The Vagaries of English

I was exchanging tweets with someone last week who was French and learning English. Seeing a fractured, but still perfectly understandable, sentence on the screen filled me new respect for anyone who conquers English as a second language.

I then remembered a poem that I read in my little gem of a notebook (which I still know nothing further about) and I’d like to give you another extract from it.

The Vagaries of English

If you pronounce head, dead and bead,

You’ll find the last rhymes with deed.

And in this ‘poem’ you will find,

Many items of this kind.

For instance;

Dear and fear but hear and bear,

Year and tear but ‘wear and tear’.

Yeast and least but pleased and pleasant,

Beast and breast and pease and peasant.

Meat and peat but sweat and great,

The last word rhymes with freight and weight.

Quite different again is height,

Which sounds like lite, indict and light.

The next line should be read with care,

The praying prayer says his prayer.

Bean and lean and mean and meant,

Note ‘g’ in get, gem and gent.

Vice but crevice – advice – device,

Lice but malice, police, concise.

We say dreamt but also dreamed,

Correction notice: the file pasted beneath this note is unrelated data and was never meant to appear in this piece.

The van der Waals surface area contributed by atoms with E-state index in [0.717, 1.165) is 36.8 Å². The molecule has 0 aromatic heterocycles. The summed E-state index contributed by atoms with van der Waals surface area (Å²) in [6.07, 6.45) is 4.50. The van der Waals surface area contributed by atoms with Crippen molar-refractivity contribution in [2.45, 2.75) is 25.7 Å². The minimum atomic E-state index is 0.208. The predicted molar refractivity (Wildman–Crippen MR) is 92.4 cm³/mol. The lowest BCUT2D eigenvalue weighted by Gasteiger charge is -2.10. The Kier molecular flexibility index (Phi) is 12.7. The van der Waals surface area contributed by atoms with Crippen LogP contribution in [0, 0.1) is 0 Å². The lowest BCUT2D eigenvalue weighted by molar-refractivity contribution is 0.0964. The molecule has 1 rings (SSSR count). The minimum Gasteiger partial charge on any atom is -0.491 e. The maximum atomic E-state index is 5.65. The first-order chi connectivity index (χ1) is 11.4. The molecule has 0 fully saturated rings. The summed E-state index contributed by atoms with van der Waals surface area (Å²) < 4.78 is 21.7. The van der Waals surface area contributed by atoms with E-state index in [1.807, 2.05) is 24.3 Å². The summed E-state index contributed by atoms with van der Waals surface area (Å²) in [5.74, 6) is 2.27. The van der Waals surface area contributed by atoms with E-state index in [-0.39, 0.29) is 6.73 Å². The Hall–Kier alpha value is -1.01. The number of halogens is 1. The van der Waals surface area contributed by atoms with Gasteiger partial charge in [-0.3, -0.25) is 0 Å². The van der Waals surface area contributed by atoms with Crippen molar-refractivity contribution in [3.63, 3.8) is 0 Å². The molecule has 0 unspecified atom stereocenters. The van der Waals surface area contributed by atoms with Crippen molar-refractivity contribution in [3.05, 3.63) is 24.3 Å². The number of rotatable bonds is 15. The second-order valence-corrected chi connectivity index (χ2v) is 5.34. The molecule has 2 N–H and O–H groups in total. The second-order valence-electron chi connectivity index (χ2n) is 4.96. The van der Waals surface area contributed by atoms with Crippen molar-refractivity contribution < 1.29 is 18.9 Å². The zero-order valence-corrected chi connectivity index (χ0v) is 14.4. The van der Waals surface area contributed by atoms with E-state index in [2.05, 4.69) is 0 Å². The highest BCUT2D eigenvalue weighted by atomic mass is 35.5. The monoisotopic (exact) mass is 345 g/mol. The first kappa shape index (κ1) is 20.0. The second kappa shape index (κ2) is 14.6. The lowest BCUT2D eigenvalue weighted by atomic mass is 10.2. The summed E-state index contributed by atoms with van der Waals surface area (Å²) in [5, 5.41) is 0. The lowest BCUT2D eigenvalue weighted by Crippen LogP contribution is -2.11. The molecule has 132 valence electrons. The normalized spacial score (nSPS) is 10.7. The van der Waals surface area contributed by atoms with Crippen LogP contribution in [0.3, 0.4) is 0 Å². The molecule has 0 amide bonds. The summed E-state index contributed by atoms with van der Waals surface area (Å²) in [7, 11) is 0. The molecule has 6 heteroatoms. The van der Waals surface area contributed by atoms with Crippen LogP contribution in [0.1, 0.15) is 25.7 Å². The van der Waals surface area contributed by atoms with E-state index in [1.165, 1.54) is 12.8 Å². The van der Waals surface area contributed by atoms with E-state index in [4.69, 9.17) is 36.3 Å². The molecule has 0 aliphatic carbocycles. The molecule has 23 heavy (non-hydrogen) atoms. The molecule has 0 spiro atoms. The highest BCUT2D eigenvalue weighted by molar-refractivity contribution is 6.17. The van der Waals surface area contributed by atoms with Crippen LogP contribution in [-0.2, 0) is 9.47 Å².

The latter rhyming with esteemed.

Crew and blew and few but sew,

Cow and sow, but sow and row.

Measles does not sound like measure,

The same applies to treason, treasure.

Braid and maid and laid but said,

Treat but threat and thread and tread.

Asp and wasp and rasps all three,

Are all different in sound you see!

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About Nicola Auckland

Busy wife to one & mum to two. I've caught the creative writing bug, now need to practice, get awesome and write something worth reading. Simples.
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4 Responses to The Vagaries of English

  1. It is in the way that sometimes we (non-English speakers) read a lot and know many words and what each of them means, but unless we hear them frequently we don’t know how they are supposed to sound. This was a great help-
    Thank you

    Like

  2. Wow! Thanks, this is a great English lesson for me.

    Liked by 1 person

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